One of the most obvious approaches a band, or a label, can take to combat piracy is to shorten lead times. In the industry, “Lead time,” refers to the traditional three month period between the time an album pressed and ready to go, and the time it is actually released. In theory, it’s supposed to give enough time for old media to hear and review a cd, get the cd to targeted radio stations, give the big box retailers enough time to put your disc in their Sunday ad, and finally, provide enough time to generate buzz. It’s also three months during which an album is bound to leak.

Radiohead’s choose your own price tag for In Rainbows tackled this problem head on. In Rainbows was sent to no one before it’s October 10th release date. The morning of Monday, October 1st, I received an email from the publicity firm NLM, that no review copies would be provided for any member of the media. If I, or anyone else, wanted a copy for review, go to Radiohead’s website, and order one. After all, you can name your own price, and if you want a free copy to review, you could place your order for no price. I’m as big a fan of promos in the mailbox as anyone, but I still found this to be a brilliant move on the band’s part. And what about that lead time? Not only did Radiohead monetize the inevitable record leak, but they also managed to create more buzz in 10 days than they would have ever created had they followed the traditional three month lead.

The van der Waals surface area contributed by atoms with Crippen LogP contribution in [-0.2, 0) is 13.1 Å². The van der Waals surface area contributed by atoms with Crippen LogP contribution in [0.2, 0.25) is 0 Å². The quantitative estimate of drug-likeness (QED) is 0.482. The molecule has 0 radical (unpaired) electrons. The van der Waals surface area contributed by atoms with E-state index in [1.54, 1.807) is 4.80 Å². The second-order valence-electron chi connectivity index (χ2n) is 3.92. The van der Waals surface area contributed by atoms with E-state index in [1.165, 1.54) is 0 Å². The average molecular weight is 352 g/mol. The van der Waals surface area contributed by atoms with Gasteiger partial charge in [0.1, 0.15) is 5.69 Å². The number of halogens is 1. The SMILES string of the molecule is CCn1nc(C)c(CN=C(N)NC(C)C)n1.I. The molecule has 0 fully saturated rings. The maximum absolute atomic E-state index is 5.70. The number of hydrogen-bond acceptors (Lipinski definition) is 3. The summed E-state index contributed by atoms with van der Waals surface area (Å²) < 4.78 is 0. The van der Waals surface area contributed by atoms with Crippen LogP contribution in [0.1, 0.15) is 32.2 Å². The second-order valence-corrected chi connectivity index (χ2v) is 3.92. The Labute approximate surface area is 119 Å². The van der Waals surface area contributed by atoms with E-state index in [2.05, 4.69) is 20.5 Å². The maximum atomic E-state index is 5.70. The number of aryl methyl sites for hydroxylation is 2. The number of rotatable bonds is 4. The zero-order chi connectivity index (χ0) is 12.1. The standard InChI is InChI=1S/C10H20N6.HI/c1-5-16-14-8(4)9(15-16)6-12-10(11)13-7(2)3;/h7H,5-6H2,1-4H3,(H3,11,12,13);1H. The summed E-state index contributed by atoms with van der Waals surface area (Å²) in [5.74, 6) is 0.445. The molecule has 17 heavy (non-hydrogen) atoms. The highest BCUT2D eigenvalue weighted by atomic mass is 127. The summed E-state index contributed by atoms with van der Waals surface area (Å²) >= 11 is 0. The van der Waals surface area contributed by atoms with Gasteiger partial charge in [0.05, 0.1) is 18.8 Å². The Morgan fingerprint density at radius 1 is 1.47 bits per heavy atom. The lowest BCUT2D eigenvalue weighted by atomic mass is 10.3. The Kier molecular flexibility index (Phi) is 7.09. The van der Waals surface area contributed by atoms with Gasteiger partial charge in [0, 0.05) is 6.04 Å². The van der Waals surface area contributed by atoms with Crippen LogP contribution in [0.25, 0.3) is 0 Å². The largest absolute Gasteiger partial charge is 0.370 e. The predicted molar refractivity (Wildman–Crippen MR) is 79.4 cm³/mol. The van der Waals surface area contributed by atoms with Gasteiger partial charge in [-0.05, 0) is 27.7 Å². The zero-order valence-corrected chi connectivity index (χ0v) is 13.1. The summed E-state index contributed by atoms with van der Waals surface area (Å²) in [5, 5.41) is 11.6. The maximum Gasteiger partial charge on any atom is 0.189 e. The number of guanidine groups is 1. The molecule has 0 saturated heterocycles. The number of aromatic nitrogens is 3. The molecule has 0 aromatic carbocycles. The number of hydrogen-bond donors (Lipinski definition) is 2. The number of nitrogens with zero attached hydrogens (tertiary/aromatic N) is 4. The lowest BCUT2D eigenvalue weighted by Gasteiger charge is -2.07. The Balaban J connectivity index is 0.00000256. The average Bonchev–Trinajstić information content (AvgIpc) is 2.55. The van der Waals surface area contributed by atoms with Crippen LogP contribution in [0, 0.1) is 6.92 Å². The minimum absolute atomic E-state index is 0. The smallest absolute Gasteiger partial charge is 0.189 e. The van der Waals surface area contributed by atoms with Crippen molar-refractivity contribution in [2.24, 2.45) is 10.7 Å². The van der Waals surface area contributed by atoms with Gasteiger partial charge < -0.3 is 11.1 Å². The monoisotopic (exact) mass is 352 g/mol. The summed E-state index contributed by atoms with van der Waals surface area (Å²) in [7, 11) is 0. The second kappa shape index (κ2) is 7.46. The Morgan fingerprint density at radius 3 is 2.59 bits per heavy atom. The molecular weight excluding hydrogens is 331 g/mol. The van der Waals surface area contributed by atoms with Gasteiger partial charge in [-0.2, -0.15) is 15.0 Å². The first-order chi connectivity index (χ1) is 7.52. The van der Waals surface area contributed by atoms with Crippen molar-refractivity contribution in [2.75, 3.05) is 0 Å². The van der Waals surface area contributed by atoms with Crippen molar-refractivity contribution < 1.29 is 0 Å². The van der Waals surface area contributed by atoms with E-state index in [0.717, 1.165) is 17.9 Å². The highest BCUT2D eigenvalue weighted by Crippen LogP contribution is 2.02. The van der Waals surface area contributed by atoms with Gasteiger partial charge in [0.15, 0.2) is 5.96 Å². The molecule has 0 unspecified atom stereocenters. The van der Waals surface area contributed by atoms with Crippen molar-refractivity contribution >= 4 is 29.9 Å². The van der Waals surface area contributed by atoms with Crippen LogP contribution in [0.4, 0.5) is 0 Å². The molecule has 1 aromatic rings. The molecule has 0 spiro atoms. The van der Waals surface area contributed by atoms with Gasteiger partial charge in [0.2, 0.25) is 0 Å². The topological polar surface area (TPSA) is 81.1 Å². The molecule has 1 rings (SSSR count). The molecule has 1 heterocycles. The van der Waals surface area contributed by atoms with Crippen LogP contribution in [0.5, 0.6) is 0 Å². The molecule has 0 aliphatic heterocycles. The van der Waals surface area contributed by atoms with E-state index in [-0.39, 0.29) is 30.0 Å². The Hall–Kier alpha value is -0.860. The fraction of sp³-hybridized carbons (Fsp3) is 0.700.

Ultimately, I chose to pay the equivalent of $6.50 for my copy of In Rainbows. Free was never an option. Sure, I could have paid nothing, but I am not a fan of free music for everyone. Rather, I consider myself a supporter of reasonably priced DRM free downloads for everybody. So, when I was given the opportunity to think about how much a new album by Radiohead was really worth, I took my options seriously. Included in my price were three factors. First, I wanted to reward the band for their time and labor they devote to composing music. I’ve purchased all of their previous full length releases and have enjoyed them all (some more than Amnesiac, of course). Secondly, I wanted to give the band some money for embracing technology, rather than fighting it (as many of the major labels still do). Finally, I considered what was a fair price for a new album. I have the 100 download eMusic plan which allows me to acquire most albums for between $3 and $4. I rarely use iTunes, due to its proprietary file format, as well as its price compared to eMusic. However, I have been downloading some albums from Amazon where the price is generally less than that of Apple. So, I took the mid point between eMusic’s $3-4 and Amazon’s $8.99. $6.50 is a price I feel comfortable paying for a set of mp3 files.

The New York Times’ Eduardo Porter looked at the phenomena of why people like me felt compelled to pay for something they could have had for free in an editorial published last weekend. His conclusion, was that people were engaging in a behavior still not quite understood by sociologists and economists, namely tipping.